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Domestic Relations — Parent & Child – Custody & Visitation – Attorneys – Civil Practice – Appeals – Chapters 7B & 50

Teresa Bruno, Opinions Editor//January 19, 2015

Domestic Relations — Parent & Child – Custody & Visitation – Attorneys – Civil Practice – Appeals – Chapters 7B & 50

Teresa Bruno, Opinions Editor//January 19, 2015

C.A.T. v. D.W.H. (In re H.H., Traylor v. Huffman) (Lawyers Weekly No. 15-16-0062, 15 pp.) (Mark Davis, J.) Appealed from Polk & Henderson County District Courts (Peter Knight, J.) N.C. App. Unpub.

Holding: Even though, when the trial court allowed another member of respondent’s counsel’s law firm to represent respondent, the court failed to follow the procedure required by Indigent Defense Service Rule 1.5(d)(2), respondent has not shown that she was prejudiced since she chose to leave the courtroom and not participate in the hearing and since the social worker’s testimony revealed how little respondent had done to try to regain custody of her children.

We affirm the trial court’s award of custody to the children’s father. We remand for further findings as to visitation.

The social worker testified that respondent had failed to complete any of the recommended anger management and conflict resolution courses, had not obtained a psychological evaluation as required by her case plan, and — other than an online parenting class — had failed to take steps to comply with the DSS case plan.  The social worker also testified that it was DSS’s recommendation that custody be given to the father as he had “completed all services that have been asked of him and the children seem to be happy in his care.” The guardian ad litem and the Jackson County Department of Social Services, which had also been involved in the case, likewise recommended that legal custody be given to the father. As such, given the evidence presented by DSS and the fact that respondent elected not to participate in the hearing, we cannot say that the outcome of the proceeding would likely have been different if the trial court had inquired into the circumstances regarding the substitution of counsel.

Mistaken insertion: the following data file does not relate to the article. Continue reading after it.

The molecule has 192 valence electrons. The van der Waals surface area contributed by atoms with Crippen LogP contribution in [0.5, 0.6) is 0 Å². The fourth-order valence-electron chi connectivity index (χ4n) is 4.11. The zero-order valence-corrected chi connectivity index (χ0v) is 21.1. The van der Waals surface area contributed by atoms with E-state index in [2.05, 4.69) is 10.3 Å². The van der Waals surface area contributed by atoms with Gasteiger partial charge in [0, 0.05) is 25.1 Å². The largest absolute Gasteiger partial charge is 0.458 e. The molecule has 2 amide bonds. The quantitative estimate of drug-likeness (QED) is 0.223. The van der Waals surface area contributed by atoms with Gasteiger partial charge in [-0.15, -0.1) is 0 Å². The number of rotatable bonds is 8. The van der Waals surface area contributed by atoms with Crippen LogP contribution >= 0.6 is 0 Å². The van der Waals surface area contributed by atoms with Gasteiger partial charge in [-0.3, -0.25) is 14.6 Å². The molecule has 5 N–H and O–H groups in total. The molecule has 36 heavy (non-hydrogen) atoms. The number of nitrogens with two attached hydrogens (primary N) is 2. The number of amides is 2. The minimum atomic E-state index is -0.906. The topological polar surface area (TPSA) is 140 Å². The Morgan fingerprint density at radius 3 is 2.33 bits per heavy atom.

Under G.S. § 7B-1003(b), the trial court may address and modify custodial arrangements while an appeal is pending. G.S. § 7B-911 authorizes a trial court to “determine whether or not jurisdiction in the juvenile proceeding should be terminated and custody of the juvenile awarded to a parent or other appropriate person pursuant to G.S. 50-13.1, 50-13.2, 50-13.5, and 50-13.7.” The trial court followed statutory procedure when it terminated jurisdiction over the juvenile proceeding and entered its order modifying the parties’ prior civil custody arrangement.

While this court very recently reversed the trial court’s determination that “Heather” and “Rob” were dependent juveniles because they were living with their father — a parent who is willing and able to provide for their care and supervision – we believe that the trial court’s findings nevertheless demonstrate a substantial change in circumstances even without the adjudication of dependency. Indeed, the trial court’s order makes clear that respondent’s physical abuse of Rob, her voluntary relinquishment of custody to the father, her refusal to cooperate with DSS, and the fact that the children were thriving in their father’s care, were the primary grounds for its conclusion that a substantial change in circumstances affecting the welfare of the children had occurred. We also note that our decision in In re H.H., No. COA14-650 (filed Dec. 2, 2014) (Lawyers Weekly No. 14-07-1110), concerning the adjudication order did not order any further proceedings that would require the trial court to reassert jurisdiction over the children under Chapter 7B. Accordingly, we hold that the trial court acted within its authority in terminating jurisdiction under Chapter 7B and entering the custody order pursuant to Chapter 50 while respondent’s appeal of the adjudication order was pending.

However, the trial court’s orders do not provide any guidance as to where respondent’s visits with the children should occur and leave significant discretion to the father in scheduling visits, determining who shall supervise the visits, deciding the duration of the visits, and imposing any other conditions relating to visitation. Accordingly, we remand for additional findings and conclusions as to an appropriate visitation plan for respondent that provides, at a minimum, the time, place, and conditions of respondent’s visits.

Affirmed in part; remanded in part.


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